*DRC will begin a new campaign where those with type one diabetes (T1D) in the DRC community will share their thoughts and personal anecdotes in response to lifestyle articles related to T1D care and management*
When I read Melissa Engel’s article “10 Ways the Pandemic Parallels “Normal” Chronic Illness Life,” I was nodding my head up and down the entire time. I find it hard to explain type one diabetes (T1D) to someone who doesn’t have it. Although this article summarizes the similarities between any chronic illness and the feelings individuals are experiencing during the pandemic, I think this could help bridge the gap for some people who try to sympathize with a T1D. After reading the article, I found that I most resonated with number 2, “Stocking Piling Supplies,” number 3, “Eternal uncertainty,” and my personal “favorite,” number 9, “Bleak Burnout.”
I remember when this pandemic started, I was less concerned with having enough toilet paper and more concerned about if I was going to end up having to pull a Nicole Kidman in “The Invasion” and break into a pharmacy to find what I would need to survive. I am almost positive every type one diabetic has had the thought, “How long could I go without insulin before I die?” or something resembling that remark. Apocalyptic movies are hard for me to stomach when there are just so many adverse outcomes for what could happen to me if I couldn’t access my medication: I could die of ketoacidosis; I could die a low blood-sugar that resulted in a seizure with no glucagon shot available; I could die since insulin is bound to expire. The consequences are limitless, and I generally steer away from those thoughts as they tend to spiral.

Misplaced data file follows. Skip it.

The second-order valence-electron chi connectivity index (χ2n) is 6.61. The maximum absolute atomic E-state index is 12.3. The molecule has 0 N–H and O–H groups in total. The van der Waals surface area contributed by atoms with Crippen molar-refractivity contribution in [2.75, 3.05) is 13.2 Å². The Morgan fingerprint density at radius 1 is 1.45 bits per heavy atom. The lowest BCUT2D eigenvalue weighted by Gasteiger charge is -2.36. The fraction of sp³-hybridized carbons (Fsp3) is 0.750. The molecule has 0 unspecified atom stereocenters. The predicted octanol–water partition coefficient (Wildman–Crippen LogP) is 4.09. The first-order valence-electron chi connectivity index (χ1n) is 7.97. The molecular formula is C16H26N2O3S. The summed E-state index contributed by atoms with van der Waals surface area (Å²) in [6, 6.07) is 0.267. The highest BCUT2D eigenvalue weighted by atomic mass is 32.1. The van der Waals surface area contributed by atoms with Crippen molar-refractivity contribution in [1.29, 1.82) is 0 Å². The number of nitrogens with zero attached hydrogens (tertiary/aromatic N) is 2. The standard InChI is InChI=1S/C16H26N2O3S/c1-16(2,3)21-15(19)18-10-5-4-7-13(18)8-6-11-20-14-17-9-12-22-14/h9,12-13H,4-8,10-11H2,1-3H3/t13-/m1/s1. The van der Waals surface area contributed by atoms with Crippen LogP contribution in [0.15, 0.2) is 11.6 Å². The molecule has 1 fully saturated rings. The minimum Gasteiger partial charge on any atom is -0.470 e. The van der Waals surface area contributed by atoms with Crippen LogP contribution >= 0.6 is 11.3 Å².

I believe Melissa truly hit the nail on the head with number 3, “Eternal Uncertainty,” when she used the words “Lack of Control and Predictability”. The only thing I am certain of is the uncertainty of T1D. I could be 125 at 8 AM, have the perfect dose of insulin for breakfast, encounter one negative email that gave me anxiety, and at lunch, I end up being 300. I could have a perfectly working pump site and go to work feeling good, but then 3 hours later, I test and find out I am 400 with ketones because of a site kink. It’s like being on a never-ending roller coaster and wanting to get off, but you are gaining speed and stuck on the ride till it slows down for a bit, only to start again. Luckily, T1D is manageable with our latest technology and gives one a sense of control.
Lastly, number 9, “Bleak Burnout.” We’ve all been there – the moment when you say, “I am done.” I am done testing my blood sugar. I am done counting my grams and taking insulin shots. I am done being treated differently from everyone around me. I am just done. For some T1Ds, this looks like giving up for a day and dealing with higher blood sugar than usual. For others (myself included), that is deciding to stop taking insulin altogether and dealing with the consequences in hopes of finding relief. Unfortunately, a T1Ds “normal” is managing the disease, or you end up with permanent complications. Bleak burnout comes and goes, the only thing that truly helps me fight it is the diabetic community I surround myself with, and the knowledge that organizations like Diabetes Research Connection are funding research for a cure so that maybe in my lifetime, I can feel a different kind of bleak burnout.
This blog was written by Hannah Gebauer, DRC’s Development Assistant, who has had T1D for 17 years and is responding to the article, “10 Ways the Pandemic Parallels “Normal” Chronic Illness Life.”